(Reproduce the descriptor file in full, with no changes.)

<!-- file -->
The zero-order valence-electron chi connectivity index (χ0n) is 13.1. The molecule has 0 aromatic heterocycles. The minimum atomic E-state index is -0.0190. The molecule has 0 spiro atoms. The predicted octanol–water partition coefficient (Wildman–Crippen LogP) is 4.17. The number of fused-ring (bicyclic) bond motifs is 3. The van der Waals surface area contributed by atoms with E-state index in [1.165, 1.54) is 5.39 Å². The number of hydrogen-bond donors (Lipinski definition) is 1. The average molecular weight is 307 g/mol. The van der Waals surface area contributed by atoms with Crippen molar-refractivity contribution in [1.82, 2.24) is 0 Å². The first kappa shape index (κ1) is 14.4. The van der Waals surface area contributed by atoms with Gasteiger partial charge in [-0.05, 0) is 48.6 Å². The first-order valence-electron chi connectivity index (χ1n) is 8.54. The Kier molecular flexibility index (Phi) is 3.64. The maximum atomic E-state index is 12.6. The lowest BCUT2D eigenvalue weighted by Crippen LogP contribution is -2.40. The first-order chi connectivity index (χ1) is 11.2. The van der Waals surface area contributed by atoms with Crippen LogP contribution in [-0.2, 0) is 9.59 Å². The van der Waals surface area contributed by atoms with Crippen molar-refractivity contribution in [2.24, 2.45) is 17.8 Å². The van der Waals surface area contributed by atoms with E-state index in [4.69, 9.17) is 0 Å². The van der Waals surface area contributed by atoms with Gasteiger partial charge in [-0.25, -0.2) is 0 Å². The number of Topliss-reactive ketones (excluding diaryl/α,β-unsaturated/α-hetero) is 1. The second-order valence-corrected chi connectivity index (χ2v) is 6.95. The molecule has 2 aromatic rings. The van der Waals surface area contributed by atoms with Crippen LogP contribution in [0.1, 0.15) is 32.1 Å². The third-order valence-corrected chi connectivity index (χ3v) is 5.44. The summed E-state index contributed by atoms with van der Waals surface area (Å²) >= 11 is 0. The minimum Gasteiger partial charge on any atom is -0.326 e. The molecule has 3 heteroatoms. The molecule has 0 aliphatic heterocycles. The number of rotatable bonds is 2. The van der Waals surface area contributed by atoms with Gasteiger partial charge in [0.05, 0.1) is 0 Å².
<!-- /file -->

The zero-order valence-electron chi connectivity index (χ0n) is 13.1. The molecule has 0 aromatic heterocycles. The minimum atomic E-state index is -0.0190. The molecule has 0 spiro atoms. The predicted octanol–water partition coefficient (Wildman–Crippen LogP) is 4.17. The number of fused-ring (bicyclic) bond motifs is 3. The van der Waals surface area contributed by atoms with E-state index in [1.165, 1.54) is 5.39 Å². The number of hydrogen-bond donors (Lipinski definition) is 1. The average molecular weight is 307 g/mol. The van der Waals surface area contributed by atoms with Crippen molar-refractivity contribution in [1.82, 2.24) is 0 Å². The first kappa shape index (κ1) is 14.4. The van der Waals surface area contributed by atoms with Gasteiger partial charge in [-0.05, 0) is 48.6 Å². The first-order valence-electron chi connectivity index (χ1n) is 8.54. The Kier molecular flexibility index (Phi) is 3.64. The maximum atomic E-state index is 12.6. The lowest BCUT2D eigenvalue weighted by Crippen LogP contribution is -2.40. The first-order chi connectivity index (χ1) is 11.2. The van der Waals surface area contributed by atoms with Crippen LogP contribution in [-0.2, 0) is 9.59 Å². The van der Waals surface area contributed by atoms with Crippen molar-refractivity contribution in [2.24, 2.45) is 17.8 Å². The van der Waals surface area contributed by atoms with E-state index in [4.69, 9.17) is 0 Å². The van der Waals surface area contributed by atoms with Gasteiger partial charge in [-0.25, -0.2) is 0 Å². The number of Topliss-reactive ketones (excluding diaryl/α,β-unsaturated/α-hetero) is 1. The second-order valence-corrected chi connectivity index (χ2v) is 6.95. The molecule has 2 aromatic rings. The van der Waals surface area contributed by atoms with Crippen LogP contribution in [0.1, 0.15) is 32.1 Å². The third-order valence-corrected chi connectivity index (χ3v) is 5.44. The summed E-state index contributed by atoms with van der Waals surface area (Å²) >= 11 is 0. The minimum Gasteiger partial charge on any atom is -0.326 e. The molecule has 3 heteroatoms. The molecule has 0 aliphatic heterocycles. The number of rotatable bonds is 2. The van der Waals surface area contributed by atoms with Gasteiger partial charge in [0.05, 0.1) is 0 Å².